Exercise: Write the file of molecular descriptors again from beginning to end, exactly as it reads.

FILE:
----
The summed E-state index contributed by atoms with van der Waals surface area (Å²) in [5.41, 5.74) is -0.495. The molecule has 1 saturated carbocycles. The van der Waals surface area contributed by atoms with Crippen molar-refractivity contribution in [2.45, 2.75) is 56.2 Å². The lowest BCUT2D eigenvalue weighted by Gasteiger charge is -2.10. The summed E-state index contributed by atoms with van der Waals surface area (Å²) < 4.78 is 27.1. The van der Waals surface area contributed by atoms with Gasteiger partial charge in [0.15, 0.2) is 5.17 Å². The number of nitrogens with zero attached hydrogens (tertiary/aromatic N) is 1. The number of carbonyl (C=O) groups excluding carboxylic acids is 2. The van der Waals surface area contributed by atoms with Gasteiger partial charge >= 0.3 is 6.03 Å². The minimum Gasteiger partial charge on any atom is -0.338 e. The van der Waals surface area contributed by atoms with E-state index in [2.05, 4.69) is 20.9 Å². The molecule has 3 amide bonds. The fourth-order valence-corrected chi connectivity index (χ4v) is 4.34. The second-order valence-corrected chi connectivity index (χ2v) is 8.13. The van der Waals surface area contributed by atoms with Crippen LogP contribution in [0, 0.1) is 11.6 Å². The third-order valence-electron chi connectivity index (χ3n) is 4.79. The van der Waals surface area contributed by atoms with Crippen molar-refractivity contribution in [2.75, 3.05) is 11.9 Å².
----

The summed E-state index contributed by atoms with van der Waals surface area (Å²) in [5.41, 5.74) is -0.495. The molecule has 1 saturated carbocycles. The van der Waals surface area contributed by atoms with Crippen molar-refractivity contribution in [2.45, 2.75) is 56.2 Å². The lowest BCUT2D eigenvalue weighted by Gasteiger charge is -2.10. The summed E-state index contributed by atoms with van der Waals surface area (Å²) < 4.78 is 27.1. The van der Waals surface area contributed by atoms with Gasteiger partial charge in [0.15, 0.2) is 5.17 Å². The number of nitrogens with zero attached hydrogens (tertiary/aromatic N) is 1. The number of carbonyl (C=O) groups excluding carboxylic acids is 2. The van der Waals surface area contributed by atoms with Gasteiger partial charge >= 0.3 is 6.03 Å². The minimum Gasteiger partial charge on any atom is -0.338 e. The van der Waals surface area contributed by atoms with E-state index in [2.05, 4.69) is 20.9 Å². The molecule has 3 amide bonds. The fourth-order valence-corrected chi connectivity index (χ4v) is 4.34. The second-order valence-corrected chi connectivity index (χ2v) is 8.13. The van der Waals surface area contributed by atoms with Crippen LogP contribution in [0, 0.1) is 11.6 Å². The third-order valence-electron chi connectivity index (χ3n) is 4.79. The van der Waals surface area contributed by atoms with Crippen molar-refractivity contribution in [2.75, 3.05) is 11.9 Å².